People grabbing food off table

Top 10 rules for food hall etiquette

Our columnist Tony Naylor shares his top tips for dining at mega-popular food halls. See how to get the most from your foodie experience.

Food halls are, suddenly, everywhere. Britain’s largest, the 800-seat Market Hall West End, recently opened in London and inspired by other great examples, too, such as Altrincham Market House, Liverpool’s Duke Street, Sheffield’s Kommune, this format – communal dining where you choose from multiple independent kitchens – will surge in 2020.

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Every clued-up town wants a hip food hall. But are we ready to embrace bustling, ultra-casual eating? To share tables with (yikes!) strangers? Not always, I find. Here, then, are my 10 food hall rules.

1. Food halls are (usually) no-bookings venues. That is one way to keep prices low, by not employing staff to allocate tables. Some people, however, think themselves above the democratic, first-come, first-served nature of that beast. They commandeer tables by draping bags and coats everywhere, grab chairs as you go to sit (‘we’re expecting people!’), and tigerishly defend their space. If there is nowhere else to sit? Ignore them and plonk yourself down. You want a guaranteed table? Go to a restaurant. This is not how a food hall works. You cannot hold seats for late mates.

2. Those yet to find a table can be as bad; whole families hovering passive-aggressively behind you as you eat or, even, nudging you to ask ‘are you off?’. Nothing makes me linger over my pint more. If you are looking for a seat, circulate. Relax, rather than projecting your frustration on those trying to enjoy their food.

3. Long queues kill the vibe. Be decisive when ordering. Read the menu first. Don’t stand there quizzing staff for pointers, tasting endless beers or run back to your table to renegotiate an order. People behind you will be staring daggers into the back of your skull.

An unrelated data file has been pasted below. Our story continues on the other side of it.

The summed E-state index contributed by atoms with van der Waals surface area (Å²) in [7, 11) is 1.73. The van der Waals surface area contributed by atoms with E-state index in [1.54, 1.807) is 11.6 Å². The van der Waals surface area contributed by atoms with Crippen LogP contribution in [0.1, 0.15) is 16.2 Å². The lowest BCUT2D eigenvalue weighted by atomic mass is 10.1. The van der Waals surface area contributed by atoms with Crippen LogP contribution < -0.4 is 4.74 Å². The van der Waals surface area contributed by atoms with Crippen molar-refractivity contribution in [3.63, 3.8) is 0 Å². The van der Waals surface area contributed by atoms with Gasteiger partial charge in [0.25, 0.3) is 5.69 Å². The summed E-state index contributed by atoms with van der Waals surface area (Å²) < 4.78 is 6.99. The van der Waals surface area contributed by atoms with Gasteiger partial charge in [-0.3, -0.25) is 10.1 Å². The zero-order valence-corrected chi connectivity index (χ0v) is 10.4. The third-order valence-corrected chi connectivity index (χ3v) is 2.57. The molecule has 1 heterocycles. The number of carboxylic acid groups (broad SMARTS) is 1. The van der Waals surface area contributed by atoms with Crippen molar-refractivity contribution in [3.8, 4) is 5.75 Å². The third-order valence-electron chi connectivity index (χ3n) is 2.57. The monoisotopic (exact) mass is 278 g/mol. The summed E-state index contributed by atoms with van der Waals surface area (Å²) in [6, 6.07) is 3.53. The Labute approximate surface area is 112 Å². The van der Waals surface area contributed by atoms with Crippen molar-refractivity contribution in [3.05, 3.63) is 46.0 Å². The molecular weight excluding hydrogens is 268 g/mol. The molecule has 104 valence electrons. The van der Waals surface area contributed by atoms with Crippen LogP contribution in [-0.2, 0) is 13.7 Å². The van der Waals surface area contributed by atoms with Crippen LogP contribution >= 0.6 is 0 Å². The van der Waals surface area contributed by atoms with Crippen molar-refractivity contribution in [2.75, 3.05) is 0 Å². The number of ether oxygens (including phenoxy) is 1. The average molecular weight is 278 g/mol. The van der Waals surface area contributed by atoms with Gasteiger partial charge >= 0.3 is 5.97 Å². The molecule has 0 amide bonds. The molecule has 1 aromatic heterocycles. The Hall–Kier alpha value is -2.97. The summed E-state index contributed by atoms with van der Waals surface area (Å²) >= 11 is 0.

4. Exponents of European-style family dining, many food halls have play areas or outdoor spaces. That is where your kids should play. Not under my feet at the bar or between the tables as the runners try to deliver food. This is not a crèche. See also, dogs.

5. Conducting a bellowed conversation over 10 tables about how many chips ‘we’ need… is not on.

6. This is not a restaurant. The runners are busy. If you cannot get someone’s attention to get water, napkins, ketchup etc. then, rather than getting irate, help yourself at the stations dotted around. Again, that is why your main is £11 not £18. Muck in.

7. Do not leave carnage in your wake. Use any bins. If you smash a glass, tell someone. If you spill food, mop up. No-one expects a forensic clean-down, but consider the food hall a lightly staffed social experiment. If we don’t respect it, it will become a dump.

8. At communal tables, a little pass-the-salt small-talk with your neighbours is inevitable. But read the signals. People are here to see friends, not make new ones. Pass the time, don’t pester. Gobby bores who subject others to their endless opinions would, ideally, be barred. On that front…

9. The golden rule about what people are eating around you is to mind your own business. Sceptically asking strangers, ‘what is that?’; telling them what they should have ordered; or how ‘bloody steak turns my stomach’ is a no-no. There is no polite response.

10. Despite their adventurous rep, people often opt for familiar pizzas and burgers in food halls. They’re quick, easy options in busy places when the choice is overwhelming. Fight that urge. Calmly consider all the menus and show gastro-solidarity with kitchens doing arepa, chaat or ceviche. Otherwise, food halls will become as bland as the high streets they should be an alternative to.
 

Read more articles by Tony Naylor

Christmas food shouldn’t be an endurance test
Salted caramel has gone too far
How to use your phone at the table responsibly
The 10 worst things that can happen to a cuppa
Why I’ll be ignoring Valentine’s Day 
10 big foodie don’ts for 2019

Do you like dining at food halls? Leave a comment below…


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Tony Naylor writes for Restaurant magazine and The Guardian.